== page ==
they handled the situation - just plain,firm discipline,
Sunday, October 29:
The morning was free and several of us went to church, others found other
The afternoon was a trip to Columbia, the new city between Washington and
Baltimore. This was most interesting to see a city planned for 100,000 from
the ground up. A central core of business surrounded by 6 or 8 "villages"
of homes with shopping and recreation for each. A pavillion type theatre has
been provided and contracts signed for top grade performances. The streets
and walkways are so arranged that children can go to and from school without
crossing a street. Mini-buses handle traffic to and from the main shopping
area. Several industries have located in the city.
Monday, October 30:
The morning session was on government and covered everything from municipal
to the Federal Government, It was brought out that there was a gap between
the cities and the Federal Government that must be filled. The state must do
Metro government has been rejected by the people in practically all cases.
Combined city and county has worked in a few cases. One in particular is
Nashville, which was represented at the meeting. Maryland has practically
all county government. The Council of Governments (COG) in Washington
seems to be an answer, temporary or interim, at least, but a stepping stone.
The discussion was continued in the afternoon with John Gunther, Executive
Director of the Conference of Mayors, and Walter Scheiber, Executive
Director of the Washington Council of Governments. I was pleased that
Mr. Gunther spoke very highly of Atlanta in his remarks. There is no
reason why our Council of Governments will not work.
The evening was free,
Tuesday, October 31:
The day's session on urban technology and systematic management was a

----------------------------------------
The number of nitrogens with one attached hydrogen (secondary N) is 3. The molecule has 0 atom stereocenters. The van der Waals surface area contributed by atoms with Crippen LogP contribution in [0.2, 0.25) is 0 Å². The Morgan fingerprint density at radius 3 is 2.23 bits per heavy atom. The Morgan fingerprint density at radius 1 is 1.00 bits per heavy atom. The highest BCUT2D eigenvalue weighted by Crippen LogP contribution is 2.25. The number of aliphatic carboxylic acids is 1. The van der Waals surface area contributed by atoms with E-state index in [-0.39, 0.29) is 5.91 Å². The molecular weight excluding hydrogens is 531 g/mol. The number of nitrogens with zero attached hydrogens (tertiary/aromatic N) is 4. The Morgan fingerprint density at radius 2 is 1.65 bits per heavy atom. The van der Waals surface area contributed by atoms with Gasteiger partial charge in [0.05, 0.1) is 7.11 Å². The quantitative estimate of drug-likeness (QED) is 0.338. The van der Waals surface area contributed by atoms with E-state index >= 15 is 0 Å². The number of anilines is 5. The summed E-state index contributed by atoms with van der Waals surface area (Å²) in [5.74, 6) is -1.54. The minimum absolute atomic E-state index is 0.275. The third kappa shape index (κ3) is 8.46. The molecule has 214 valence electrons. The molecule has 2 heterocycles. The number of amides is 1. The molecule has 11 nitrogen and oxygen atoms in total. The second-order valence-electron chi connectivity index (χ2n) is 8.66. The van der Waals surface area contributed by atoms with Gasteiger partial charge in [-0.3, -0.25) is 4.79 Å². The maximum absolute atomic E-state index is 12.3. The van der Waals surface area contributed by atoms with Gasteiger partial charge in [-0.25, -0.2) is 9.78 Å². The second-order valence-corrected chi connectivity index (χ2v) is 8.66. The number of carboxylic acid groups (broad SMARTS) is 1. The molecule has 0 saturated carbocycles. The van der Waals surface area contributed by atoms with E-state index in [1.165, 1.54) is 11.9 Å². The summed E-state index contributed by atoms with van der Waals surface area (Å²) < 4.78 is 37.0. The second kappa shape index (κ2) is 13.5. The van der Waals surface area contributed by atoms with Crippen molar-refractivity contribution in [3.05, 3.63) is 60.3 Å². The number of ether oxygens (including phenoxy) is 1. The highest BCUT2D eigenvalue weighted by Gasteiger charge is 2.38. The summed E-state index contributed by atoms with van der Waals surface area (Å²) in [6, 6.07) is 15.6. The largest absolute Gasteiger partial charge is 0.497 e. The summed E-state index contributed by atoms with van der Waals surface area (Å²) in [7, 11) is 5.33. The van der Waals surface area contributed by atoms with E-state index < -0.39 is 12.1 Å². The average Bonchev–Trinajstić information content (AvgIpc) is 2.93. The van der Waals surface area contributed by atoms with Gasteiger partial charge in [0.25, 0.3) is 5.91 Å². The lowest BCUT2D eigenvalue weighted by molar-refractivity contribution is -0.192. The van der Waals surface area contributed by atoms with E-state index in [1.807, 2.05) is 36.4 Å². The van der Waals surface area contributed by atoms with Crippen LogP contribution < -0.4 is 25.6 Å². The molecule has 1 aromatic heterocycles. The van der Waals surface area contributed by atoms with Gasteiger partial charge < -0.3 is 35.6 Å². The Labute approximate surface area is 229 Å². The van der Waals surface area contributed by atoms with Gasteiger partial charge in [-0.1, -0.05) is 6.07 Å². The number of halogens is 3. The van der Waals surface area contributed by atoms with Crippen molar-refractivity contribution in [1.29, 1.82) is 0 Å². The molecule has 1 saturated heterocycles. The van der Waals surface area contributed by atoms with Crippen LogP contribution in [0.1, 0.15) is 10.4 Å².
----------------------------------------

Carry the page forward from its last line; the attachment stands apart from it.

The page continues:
general discussion on how technology can be fitted into politics and vice
versa, A very interesting discussion on the age old problem of trying to
bring these two sides together.
The evening meeting was supposed to be at the Potter's House on churches
and cities, but because of a mix up on bus schedules we could not get in to
the place. Congresswoman Edith Green of Oregon was the leader.
I was anxious to hear this because I think there is a place for the church in
the inner city and have been interested in our own efforts with St. Jude's
House, Emmaus House and the Kirkwood Center.
Wendesday, November 1:
Before the morning session started a man from the Academy of Science
came in and posed a question: "If you had several million dollars to spend
in your city, what would you do with it?'' There was little offered until I
stuck my neck out and said I would spend it on education, making a balanced
program of education and recreation available to all children. This would be
a year-round program and would also include arts. This opened the flood
gates and some very interesting discussion followed.
The regular session on the politics of the situation was led by staff members,
The afternoon was free and I took the time to call on some friends, including
Dick Russell and Herman Talmadge, but found them both busy on Committees.
The evening session was at Howard College and I think this was a mistake
for we did not get a chance to see their plant, The session was very
interesting tome. It was led by Dr. J. P. Speigel of Brandies University,
It was mostly statistical data, which probably accounted for the unfavorable
comments of some.
It was an analysis of the cause of riots and disorders and an attempt to
relate them to events and conditions. However, when they seemed to
have established a trend, a riot would occur where least expected.
Thursday, November 2:
In this session, the discussion was led by Congressman Joseph Karth of
Minnesota and Congressman McDade of Pennsylvania. Both were good and
made a very good presentation of the view from Capitol Hill on crime as
the number one problem today.
Figures quoted indicated that 50% of crime is committed by narcotics, and
this cannot flourish without corruption. Also quoted was an estimate that
the annual take of crime if $7 billion - the major sources being narcotics,
loan sharks, numbers racket, and slot machines.
The afternoon session was led by Mr. John Baker of the Agriculture Depart-
ment, Contrary to expectations, his talk was not on farms and produce,
but on planned use of land to prevent slums and poverty in rural areas.
One example he gave that was news to me is an organization of South Georgia
counties around Jesup, Baxley, Lyons and Reidsville. Here an effort is being
made to promote industry to provide jobs and job training and stop the migration
to the cities,
To sum up the entire conference, I would say it was well planned and
excellent in subjects chosen. To express the findings in a few words,
I would say the people, all people, are frustrated and want to be heard,
to feel that they have a part in making things go,
There was considerable talk of 'power structure" to which my reply was
"We do not have a power structure in Atlanta,"
J. M. Flanigen
November 23, 1967